The Grateful Dead on Building Customer Loyalty

grateful dead skullI was cleaning out the garage last weekend when I found a box of old mix tapes from my high school days. My Walkman was in the same box so I popped in the cassette and continued cleaning. “Wow,” I thought, “I really had great taste in music.” Unlike the pictures that show my poor clothing choices, the music had somehow gotten better with time. The first mix tape (I went through quite a few that afternoon) was all Grateful Dead.

Whether or not you are Deadhead, it is amazing how Mr. Garcia and the gang incorporated sound business practices into a seemingly unsound culture of music and mayhem. While some may consider the Grateful Dead a bunch of pot smoking, tie-dye wearing, hippies (which is not untrue), keep in mind that they also sold more than 35 million albums, created their own record label, and are one of the most successful concert touring groups in the history of rock ‘n roll – in just the first half of the 1990s, they earned $285 million in revenue, second-highest to the Rolling Stones.

Besides great tunes and incredibly talented musicians, the Grateful Dead garnered the most loyal fanbase a band could hope for. This did not happened by accident – the Dead put their fans ahead of all else. One way this was exhibited was in how they controlled the cost of tickets.

People would have paid big buck to see a Dead show, but immediate gains were not the band’s goal. Instead, with 40 years of success as proof, the Dead played the long game. They redefined success to consider the needs of their fans over “corporate greed,” thus earning the veneration of millions of dedicated Deadheads.

When building your fanbase of loyal followers, the Grateful Dead displayed behaviors that can benefit any leader. Besides keeping their products affordable, a few of my favorite customer-centric lessons from the Dead include:

Provide Authentic Experiences

If you enjoy watching a band perform a song the way it was recorded on the album, a Grateful Dead show was not for you. The Dead performed over 2,500 shows and each was completely original. Not only were set lists different every night, but they never played the same song the same way.

As leaders, we often find a way of doing something that works and we stick with it. Whether it is a script, weekly meeting agenda, or copy/paste emails, we like to say that we “do not want to reinvent the wheel.” That’s fine if your goal is to maintain the status quo. However, if innovation and ambitious visions are your intent, you need to keep it fresh. Mix up the sales tactics. Try calling (versus typing) once in a while. Show others that you are fully engaged and that they are more than a profit center.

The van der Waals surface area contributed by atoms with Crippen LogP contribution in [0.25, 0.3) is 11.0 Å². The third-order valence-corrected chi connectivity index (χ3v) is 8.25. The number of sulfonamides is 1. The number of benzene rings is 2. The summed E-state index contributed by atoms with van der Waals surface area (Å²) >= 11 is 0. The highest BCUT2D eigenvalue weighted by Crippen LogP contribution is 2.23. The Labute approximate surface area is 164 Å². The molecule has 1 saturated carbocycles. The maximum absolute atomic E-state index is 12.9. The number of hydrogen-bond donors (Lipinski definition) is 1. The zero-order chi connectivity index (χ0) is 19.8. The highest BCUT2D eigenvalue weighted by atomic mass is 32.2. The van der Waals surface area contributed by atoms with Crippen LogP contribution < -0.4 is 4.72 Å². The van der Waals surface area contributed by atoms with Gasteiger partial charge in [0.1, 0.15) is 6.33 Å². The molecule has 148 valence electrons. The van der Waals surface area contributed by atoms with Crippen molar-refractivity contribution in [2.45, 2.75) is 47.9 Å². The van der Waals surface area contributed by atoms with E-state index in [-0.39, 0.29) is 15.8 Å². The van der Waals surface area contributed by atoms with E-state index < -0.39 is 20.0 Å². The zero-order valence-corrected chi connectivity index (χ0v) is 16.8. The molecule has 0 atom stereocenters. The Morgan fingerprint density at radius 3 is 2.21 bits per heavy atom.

We don’t want to burn the audience. And we don’t want to be excluding anybody. – Jerry Garcia

Create Demand

The Grateful Dead are known for allowing fans to record concerts. That’s right, they gave away shows. If you wonder why someone might want this, remember that every show was different. Think “Truckin” from their 1985 Seattle show was the best? Guess you never heard the 1993 version from Louisville.

What can you give away? I work with an insurance company that sends weekly articles that might affect my business. I have an attorney who sends books that she thinks may interest us. Besides time, these are low cost offerings. They provide value, help the business, and foster a meaningful professional relationship.

As for the concern that if you give it away, no one will want to buy it, that may be true if you are offering less-than-desired quality. However, with all of the bootleg tapes people recorded and re-recorded for their friends, the Dead were still able to attain 19 gold albums, 6 platinum albums, and 4 multiplatinum albums. The free items sparked the desire for more.

Real-Time Delivery

We discussed the Dead’s bootlegs, but let’s say you want a higher quality recording of the show? As described in the book Everything I Know About Business I Learned from The Grateful Dead, in the 1990s, fans could buy a three-CD set of the concert they were attending. Sounds great, but who wants to wait two weeks to be able to re-live the concert? Not Deadheads.

Before the show, fans pre-ordered the CD and would be given a wristband. After each set, staff made the number of copies priorly purchased. It was then rushed to the merchandise table where customers traded in the wristband for the professionally recorded CD of the concert they just enjoyed.

How long does it take you to meet your customer’s needs? If it is not immediate, which our high-tech world prefers, you need to provide constant follow up to show that it is in motion and you are on top of it.

The Grateful Dead involuntarily ended their reign over twenty years ago, yet their fanbase continues to increase. There have not been newly released recordings or top ten songs. There is no Grateful Dead reality show (yet). And TMZ does not report on the antics of the remaining members of the band. The Dead retain their popularity because they have a history of treating their customers with respect. So, as Jerry would say, “Be kind. Be honest. And be ready to maximize the potential of your customer base as you scale up your organization to meet the competing demands.”

He might not have said that last one.

grateful dead bears